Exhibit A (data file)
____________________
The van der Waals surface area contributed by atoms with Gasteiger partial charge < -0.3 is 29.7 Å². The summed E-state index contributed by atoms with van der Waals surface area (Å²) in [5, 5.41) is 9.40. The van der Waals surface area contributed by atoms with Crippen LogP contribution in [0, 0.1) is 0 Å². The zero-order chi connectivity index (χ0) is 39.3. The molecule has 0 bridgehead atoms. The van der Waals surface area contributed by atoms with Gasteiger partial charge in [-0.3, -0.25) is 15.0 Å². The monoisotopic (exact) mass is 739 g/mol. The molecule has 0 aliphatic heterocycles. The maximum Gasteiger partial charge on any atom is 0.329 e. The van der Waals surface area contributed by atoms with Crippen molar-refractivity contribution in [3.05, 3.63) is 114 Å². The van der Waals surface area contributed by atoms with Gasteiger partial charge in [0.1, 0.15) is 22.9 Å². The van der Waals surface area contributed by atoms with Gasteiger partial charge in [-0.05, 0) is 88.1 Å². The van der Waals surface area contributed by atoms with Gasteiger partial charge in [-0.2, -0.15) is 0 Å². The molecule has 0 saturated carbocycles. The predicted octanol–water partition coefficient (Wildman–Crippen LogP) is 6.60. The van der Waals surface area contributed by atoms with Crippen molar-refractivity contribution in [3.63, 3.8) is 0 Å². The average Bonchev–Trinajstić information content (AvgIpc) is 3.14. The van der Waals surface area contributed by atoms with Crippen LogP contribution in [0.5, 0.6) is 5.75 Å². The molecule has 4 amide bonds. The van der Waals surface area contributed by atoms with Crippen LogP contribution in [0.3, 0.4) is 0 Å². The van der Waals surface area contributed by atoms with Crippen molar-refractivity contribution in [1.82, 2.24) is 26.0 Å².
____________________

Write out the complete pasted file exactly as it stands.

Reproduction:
The van der Waals surface area contributed by atoms with Gasteiger partial charge < -0.3 is 29.7 Å². The summed E-state index contributed by atoms with van der Waals surface area (Å²) in [5, 5.41) is 9.40. The van der Waals surface area contributed by atoms with Crippen LogP contribution in [0, 0.1) is 0 Å². The zero-order chi connectivity index (χ0) is 39.3. The molecule has 0 bridgehead atoms. The van der Waals surface area contributed by atoms with Gasteiger partial charge in [-0.3, -0.25) is 15.0 Å². The monoisotopic (exact) mass is 739 g/mol. The molecule has 0 aliphatic heterocycles. The maximum Gasteiger partial charge on any atom is 0.329 e. The van der Waals surface area contributed by atoms with Crippen molar-refractivity contribution in [3.05, 3.63) is 114 Å². The van der Waals surface area contributed by atoms with Gasteiger partial charge in [0.1, 0.15) is 22.9 Å². The van der Waals surface area contributed by atoms with Gasteiger partial charge in [-0.05, 0) is 88.1 Å². The van der Waals surface area contributed by atoms with Gasteiger partial charge in [-0.2, -0.15) is 0 Å². The molecule has 0 saturated carbocycles. The predicted octanol–water partition coefficient (Wildman–Crippen LogP) is 6.60. The van der Waals surface area contributed by atoms with Crippen molar-refractivity contribution in [3.63, 3.8) is 0 Å². The average Bonchev–Trinajstić information content (AvgIpc) is 3.14. The van der Waals surface area contributed by atoms with Crippen LogP contribution in [0.5, 0.6) is 5.75 Å². The molecule has 4 amide bonds. The van der Waals surface area contributed by atoms with Crippen LogP contribution in [0.3, 0.4) is 0 Å². The van der Waals surface area contributed by atoms with Crippen molar-refractivity contribution in [1.82, 2.24) is 26.0 Å².